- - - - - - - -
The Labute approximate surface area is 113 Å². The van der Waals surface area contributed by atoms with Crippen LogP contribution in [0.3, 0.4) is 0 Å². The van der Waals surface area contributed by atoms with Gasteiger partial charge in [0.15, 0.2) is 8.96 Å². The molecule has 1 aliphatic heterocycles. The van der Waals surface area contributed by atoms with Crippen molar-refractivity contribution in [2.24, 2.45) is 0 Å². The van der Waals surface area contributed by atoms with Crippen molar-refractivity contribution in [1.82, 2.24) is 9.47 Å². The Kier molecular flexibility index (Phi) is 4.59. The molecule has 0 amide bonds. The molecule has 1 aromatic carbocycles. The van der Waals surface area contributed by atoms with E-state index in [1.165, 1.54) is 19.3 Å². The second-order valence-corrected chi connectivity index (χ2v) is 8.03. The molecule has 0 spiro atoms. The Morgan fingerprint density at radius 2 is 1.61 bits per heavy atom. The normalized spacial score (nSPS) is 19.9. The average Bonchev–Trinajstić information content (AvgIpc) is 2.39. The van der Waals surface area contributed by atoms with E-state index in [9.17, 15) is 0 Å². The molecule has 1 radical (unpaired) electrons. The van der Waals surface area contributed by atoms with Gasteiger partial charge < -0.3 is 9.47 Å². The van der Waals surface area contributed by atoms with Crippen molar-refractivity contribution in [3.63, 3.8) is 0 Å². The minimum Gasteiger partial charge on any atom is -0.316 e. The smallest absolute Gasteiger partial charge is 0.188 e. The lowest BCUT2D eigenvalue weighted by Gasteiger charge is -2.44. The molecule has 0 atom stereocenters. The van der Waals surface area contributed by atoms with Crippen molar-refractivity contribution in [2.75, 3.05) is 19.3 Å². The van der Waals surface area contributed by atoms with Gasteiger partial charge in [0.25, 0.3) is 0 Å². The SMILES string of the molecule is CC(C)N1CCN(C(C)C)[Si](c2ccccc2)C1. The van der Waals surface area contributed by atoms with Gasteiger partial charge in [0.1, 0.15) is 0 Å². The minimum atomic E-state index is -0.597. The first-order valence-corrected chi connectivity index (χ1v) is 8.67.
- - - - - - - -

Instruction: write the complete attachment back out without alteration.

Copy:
The Labute approximate surface area is 113 Å². The van der Waals surface area contributed by atoms with Crippen LogP contribution in [0.3, 0.4) is 0 Å². The van der Waals surface area contributed by atoms with Gasteiger partial charge in [0.15, 0.2) is 8.96 Å². The molecule has 1 aliphatic heterocycles. The van der Waals surface area contributed by atoms with Crippen molar-refractivity contribution in [2.24, 2.45) is 0 Å². The van der Waals surface area contributed by atoms with Crippen molar-refractivity contribution in [1.82, 2.24) is 9.47 Å². The Kier molecular flexibility index (Phi) is 4.59. The molecule has 0 amide bonds. The molecule has 1 aromatic carbocycles. The van der Waals surface area contributed by atoms with E-state index in [1.165, 1.54) is 19.3 Å². The second-order valence-corrected chi connectivity index (χ2v) is 8.03. The molecule has 0 spiro atoms. The Morgan fingerprint density at radius 2 is 1.61 bits per heavy atom. The normalized spacial score (nSPS) is 19.9. The average Bonchev–Trinajstić information content (AvgIpc) is 2.39. The van der Waals surface area contributed by atoms with E-state index in [9.17, 15) is 0 Å². The molecule has 1 radical (unpaired) electrons. The van der Waals surface area contributed by atoms with Gasteiger partial charge < -0.3 is 9.47 Å². The van der Waals surface area contributed by atoms with Crippen molar-refractivity contribution in [3.63, 3.8) is 0 Å². The minimum Gasteiger partial charge on any atom is -0.316 e. The smallest absolute Gasteiger partial charge is 0.188 e. The lowest BCUT2D eigenvalue weighted by Gasteiger charge is -2.44. The molecule has 0 atom stereocenters. The van der Waals surface area contributed by atoms with Crippen molar-refractivity contribution in [2.75, 3.05) is 19.3 Å². The van der Waals surface area contributed by atoms with Gasteiger partial charge in [0.25, 0.3) is 0 Å². The SMILES string of the molecule is CC(C)N1CCN(C(C)C)[Si](c2ccccc2)C1. The van der Waals surface area contributed by atoms with Gasteiger partial charge in [0.1, 0.15) is 0 Å². The minimum atomic E-state index is -0.597. The first-order valence-corrected chi connectivity index (χ1v) is 8.67.